Monday, December 19, 2022

Top 5 - 2022

Well... the pandemic albums have found their way to the back of the vinyl collection and music as we knew it has returned (at least for the moment). In 2022, sleepy bedroom records gave way to celebratory "escape from the bunker" romps and a whole lotta live music. 

Post Malone and Bartees Strange brought forth some bangers, while we may have seen the last of Machine Gun Kelly's glimpse at punk pop greatness. Billy Talent, Mom Jeans and Pup created punk adjacent records with plenty of flare and Dan Andriano reminded us there is no replacing Alkaline Trio. Pedro the Lion and Damien Jurado's melancholy persists despite the state of the global social experiment and Yumi Zouma gave us reason to breath easy once again. Charlie Hickey and Christian Lee Hutson established themselves as this years Phoebe Bridgers and Lucy Dacus. Kae Tempest laid down vocal flow to narrate the journey of transformation. Fontaines D.C. made a soundtrack to the apocalypse. Regina Spektor revisited waltzes with a little less hope. Death Cab for Cutie and Band of Horses made records that were just OK. Turns out, the girl from stranger things who has famous parents is actually an incredible song writer. Wilco and Walter Martin sang some lovely laments to nap to. We are now aware that The 1975 are just really annoying while Joyce Manor proved their virtue on the emo mantel with a near perfect record.

Where we see festivals like Coachella giving mainstage priority to pop acts and octogenarians, so now, even the beloved All Songs Considered podcast has abandoned indie rock for world music, hip hop and mainstream pop acts.

Let's hope the new year keeps venue doors open and reveals some new acts to shout about this time next year. Here are the Top 5 albums of 2022:       

Nothing Special by Will Sheff

"When I was thin as a scarecrow getting up only to go to bed"

The Okkervil River front man seemed to be hiding in Appalachia for a while but the emergence is worth the wait. "Nothing Special" presents the familiar Sheff vocal distinction, but the song structures are more open giving the listener space to dig into the lyrical content; each listen taking us deeper into stories of desire, loss and (ultimately) hope. Like The Last Time creates a psychedelic, sun soaked, narrative that brings hope where all seemed lost. Where Marathon Girl realizes an unrequited rock bottom then cracks the door open with an invitation to move on.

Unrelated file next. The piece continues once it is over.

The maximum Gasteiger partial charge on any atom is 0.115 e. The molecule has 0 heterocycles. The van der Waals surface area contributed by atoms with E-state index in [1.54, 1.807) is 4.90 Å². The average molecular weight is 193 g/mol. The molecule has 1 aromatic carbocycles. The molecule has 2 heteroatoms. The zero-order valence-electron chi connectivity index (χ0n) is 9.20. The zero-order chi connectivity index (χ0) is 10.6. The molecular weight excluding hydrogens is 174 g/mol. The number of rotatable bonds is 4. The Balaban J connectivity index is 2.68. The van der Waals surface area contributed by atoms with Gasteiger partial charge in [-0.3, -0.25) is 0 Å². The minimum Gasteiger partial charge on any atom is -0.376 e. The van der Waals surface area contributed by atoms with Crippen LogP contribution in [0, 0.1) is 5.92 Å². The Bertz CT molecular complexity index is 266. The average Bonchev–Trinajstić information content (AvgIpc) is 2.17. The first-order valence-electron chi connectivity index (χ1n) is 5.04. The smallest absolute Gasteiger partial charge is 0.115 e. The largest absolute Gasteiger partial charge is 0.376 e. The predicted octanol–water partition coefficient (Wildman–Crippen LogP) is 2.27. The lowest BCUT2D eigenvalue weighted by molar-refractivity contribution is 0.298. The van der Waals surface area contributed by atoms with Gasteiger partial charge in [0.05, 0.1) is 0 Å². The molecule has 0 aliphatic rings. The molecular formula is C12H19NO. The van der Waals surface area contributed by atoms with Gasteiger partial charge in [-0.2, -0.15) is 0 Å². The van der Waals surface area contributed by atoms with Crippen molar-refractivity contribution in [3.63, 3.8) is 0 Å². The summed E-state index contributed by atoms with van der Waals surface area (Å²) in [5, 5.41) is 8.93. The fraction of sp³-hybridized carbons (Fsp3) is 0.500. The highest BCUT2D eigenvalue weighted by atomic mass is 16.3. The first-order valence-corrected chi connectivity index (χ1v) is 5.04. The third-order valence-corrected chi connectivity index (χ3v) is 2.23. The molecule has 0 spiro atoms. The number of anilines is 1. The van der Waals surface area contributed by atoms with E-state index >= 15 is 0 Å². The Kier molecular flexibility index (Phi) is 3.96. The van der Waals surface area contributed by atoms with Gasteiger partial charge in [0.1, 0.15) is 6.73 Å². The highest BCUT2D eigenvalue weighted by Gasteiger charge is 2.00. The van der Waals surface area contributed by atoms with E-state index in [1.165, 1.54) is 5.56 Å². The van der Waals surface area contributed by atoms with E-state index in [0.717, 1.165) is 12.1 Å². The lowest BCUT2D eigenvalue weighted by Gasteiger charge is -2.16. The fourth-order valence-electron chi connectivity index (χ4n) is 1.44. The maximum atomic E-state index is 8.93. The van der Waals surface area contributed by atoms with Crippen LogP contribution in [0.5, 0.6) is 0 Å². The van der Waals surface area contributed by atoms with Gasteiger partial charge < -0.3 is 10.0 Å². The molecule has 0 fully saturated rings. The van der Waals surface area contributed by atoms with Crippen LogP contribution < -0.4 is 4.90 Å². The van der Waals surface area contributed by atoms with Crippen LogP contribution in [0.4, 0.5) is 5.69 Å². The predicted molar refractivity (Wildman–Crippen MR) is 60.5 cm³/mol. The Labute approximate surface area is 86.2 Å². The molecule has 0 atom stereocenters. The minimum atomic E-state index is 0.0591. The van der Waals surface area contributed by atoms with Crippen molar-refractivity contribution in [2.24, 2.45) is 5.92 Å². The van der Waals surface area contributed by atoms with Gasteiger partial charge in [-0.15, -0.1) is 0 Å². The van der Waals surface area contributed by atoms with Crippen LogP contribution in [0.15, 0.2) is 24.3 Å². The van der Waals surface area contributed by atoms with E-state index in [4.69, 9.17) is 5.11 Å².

Middling Age by Tim Kasher

"the guests all ashamed they've forgotten the name of the host's lovely wife but oh what a site she is"

I never loved Tim's acclaimed Cursive project, but he being the Obi-Wan to Conor Oberst's Luke has finally been revealed obvious. Middling Age seems to be a divorce record, Tim Kasher's mid-life crisis an excuse for him to bring forth his greatest document to date. These songs hit hard with metaphor of every day living smashed with contradiction; the one most loved a stranger. Glasses broken, uncomfortable social affairs and looks back where the end advanced to the inevitable. 100 Ways to Paint a Bowl of Limes seems a mid-afternoon barroom wave goodbye under-toned with a tip of the cap to good times forgotten.        

11:11 by Pinegrove

"I want to be a part of it, I'm not ready to die yet"

Pinegrove's triumphant debut album paired with it's almost instant collapse seemed might file them away in the category of quick shimmer indie darlings. Six years later, their 4th full length album seems to hint that hard lessons learned have produced a resilience ideal for creating ever-thoughtful music. The signature Pinegrove soundscapes and under-stated story telling remain (a little worse-for-wear, a little wiser). 11:11 spans regret with apology turning into self-awareness. Each song more aware than the next, regretful, reflective and hopeful. I guess at some point beating one's self up gives way to renewed focus. Swimming the pentacle of reflection giving birth to new hope. This record is a revelry, resound in a simple principle, "I'm done feeling sorry for myself". A soundtrack for a morning fraught with self-doubt.